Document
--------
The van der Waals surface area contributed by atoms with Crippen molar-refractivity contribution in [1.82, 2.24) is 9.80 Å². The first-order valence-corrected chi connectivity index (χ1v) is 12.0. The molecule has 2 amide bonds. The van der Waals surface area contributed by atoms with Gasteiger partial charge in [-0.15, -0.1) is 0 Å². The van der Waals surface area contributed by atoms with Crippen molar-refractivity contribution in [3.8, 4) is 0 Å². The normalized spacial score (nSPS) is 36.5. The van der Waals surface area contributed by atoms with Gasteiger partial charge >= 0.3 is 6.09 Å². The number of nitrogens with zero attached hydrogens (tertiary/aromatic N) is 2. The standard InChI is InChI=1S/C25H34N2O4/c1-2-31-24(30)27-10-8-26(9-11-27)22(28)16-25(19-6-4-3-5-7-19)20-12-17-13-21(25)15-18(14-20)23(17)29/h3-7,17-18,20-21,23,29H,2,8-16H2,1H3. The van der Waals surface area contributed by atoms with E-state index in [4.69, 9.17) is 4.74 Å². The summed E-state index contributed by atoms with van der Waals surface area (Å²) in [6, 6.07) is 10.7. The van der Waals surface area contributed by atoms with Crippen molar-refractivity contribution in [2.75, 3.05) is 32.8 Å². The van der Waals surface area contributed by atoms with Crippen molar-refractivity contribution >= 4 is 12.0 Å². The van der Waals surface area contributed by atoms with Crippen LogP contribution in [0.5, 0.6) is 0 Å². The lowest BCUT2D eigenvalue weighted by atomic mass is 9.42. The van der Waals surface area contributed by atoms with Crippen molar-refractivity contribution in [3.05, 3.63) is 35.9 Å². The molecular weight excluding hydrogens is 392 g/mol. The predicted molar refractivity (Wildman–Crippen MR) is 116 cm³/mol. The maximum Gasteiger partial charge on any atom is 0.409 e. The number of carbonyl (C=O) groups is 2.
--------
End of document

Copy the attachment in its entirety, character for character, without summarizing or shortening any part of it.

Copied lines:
The van der Waals surface area contributed by atoms with Crippen molar-refractivity contribution in [1.82, 2.24) is 9.80 Å². The first-order valence-corrected chi connectivity index (χ1v) is 12.0. The molecule has 2 amide bonds. The van der Waals surface area contributed by atoms with Gasteiger partial charge in [-0.15, -0.1) is 0 Å². The van der Waals surface area contributed by atoms with Crippen molar-refractivity contribution in [3.8, 4) is 0 Å². The normalized spacial score (nSPS) is 36.5. The van der Waals surface area contributed by atoms with Gasteiger partial charge >= 0.3 is 6.09 Å². The number of nitrogens with zero attached hydrogens (tertiary/aromatic N) is 2. The standard InChI is InChI=1S/C25H34N2O4/c1-2-31-24(30)27-10-8-26(9-11-27)22(28)16-25(19-6-4-3-5-7-19)20-12-17-13-21(25)15-18(14-20)23(17)29/h3-7,17-18,20-21,23,29H,2,8-16H2,1H3. The van der Waals surface area contributed by atoms with E-state index in [4.69, 9.17) is 4.74 Å². The summed E-state index contributed by atoms with van der Waals surface area (Å²) in [6, 6.07) is 10.7. The van der Waals surface area contributed by atoms with Crippen molar-refractivity contribution in [2.75, 3.05) is 32.8 Å². The van der Waals surface area contributed by atoms with Crippen molar-refractivity contribution >= 4 is 12.0 Å². The van der Waals surface area contributed by atoms with Crippen LogP contribution in [0.5, 0.6) is 0 Å². The lowest BCUT2D eigenvalue weighted by atomic mass is 9.42. The van der Waals surface area contributed by atoms with Crippen molar-refractivity contribution in [3.05, 3.63) is 35.9 Å². The molecular weight excluding hydrogens is 392 g/mol. The predicted molar refractivity (Wildman–Crippen MR) is 116 cm³/mol. The maximum Gasteiger partial charge on any atom is 0.409 e. The number of carbonyl (C=O) groups is 2.